Long road to recovery for victims of Hong Kong MTR arson attack
The months that follow treatment can be just as painful, support group member says.
Victims of Friday night’s MTR firebombing that suffered severe burns might require skin transplants and are likely to endure long and painful recoveries even after multiple surgeries, experts said.
Dr Axel Siu Yuet-chung, vice-president of College of Emergency Medicine, said passengers who sustained third-degree burns during the harrowing train ride may have to undergo skin grafting, depending on the range and depth of the wounds.
A representative from a patients’ support group described burn injuries as among the most painful and problematic wounds of all, and that it often takes years for patients to fully recover.
“When we say ‘get well soon’, it really does not mean anything,” Joyce Chan of Hong Kong Burns Association said.
“The path to recovery can take a very long time.”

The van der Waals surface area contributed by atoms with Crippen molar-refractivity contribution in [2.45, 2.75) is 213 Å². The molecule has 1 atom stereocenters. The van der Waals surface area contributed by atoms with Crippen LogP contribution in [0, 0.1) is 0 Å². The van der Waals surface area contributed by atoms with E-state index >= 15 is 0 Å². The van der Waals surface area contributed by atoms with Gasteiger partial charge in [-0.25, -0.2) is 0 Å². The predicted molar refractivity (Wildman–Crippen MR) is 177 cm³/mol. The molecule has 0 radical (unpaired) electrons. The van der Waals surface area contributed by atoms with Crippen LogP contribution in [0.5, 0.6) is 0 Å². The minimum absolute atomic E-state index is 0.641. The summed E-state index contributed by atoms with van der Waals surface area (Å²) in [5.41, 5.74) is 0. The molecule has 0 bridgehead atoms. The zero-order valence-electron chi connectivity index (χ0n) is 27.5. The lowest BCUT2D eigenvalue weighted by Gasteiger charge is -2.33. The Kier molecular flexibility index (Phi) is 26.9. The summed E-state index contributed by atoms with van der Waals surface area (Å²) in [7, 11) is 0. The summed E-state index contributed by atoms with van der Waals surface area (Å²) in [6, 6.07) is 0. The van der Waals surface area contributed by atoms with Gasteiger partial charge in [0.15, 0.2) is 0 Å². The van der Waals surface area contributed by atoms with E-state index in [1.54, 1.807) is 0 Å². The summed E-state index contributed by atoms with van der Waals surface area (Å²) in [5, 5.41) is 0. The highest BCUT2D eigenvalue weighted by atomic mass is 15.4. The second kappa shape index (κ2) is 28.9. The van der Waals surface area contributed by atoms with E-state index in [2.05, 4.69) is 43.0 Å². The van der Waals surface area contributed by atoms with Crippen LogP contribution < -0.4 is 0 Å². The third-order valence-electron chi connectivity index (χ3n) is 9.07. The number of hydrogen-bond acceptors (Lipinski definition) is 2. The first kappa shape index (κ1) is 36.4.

Chan, who joined the group after her infant son suffered serious burn injures 20 years ago, said it is very difficult for a mother to watch her children go through such pain and witness their struggles through recovery.
“The wound dressings have to be changed every day and the cleaning process is so painful that no painkillers can reduce the suffering, as the nurse has to remove all the dead skin by debridement.” she said.
If the injury covers a large part of the body, the pain is so excruciating that the patient often requires morphine injections, Chan added.
According to the patient support group, skin grafts are often taken from other parts of the victim’s body, or from a donor. The latter, however, could mean a higher chance of complications.
Patients who have grafts on their legs, for example, should remain in bed for about 10 days. For months afterwards, however, the grafted skin requires constant care and needs to be lubricated daily with oil to keep it moist.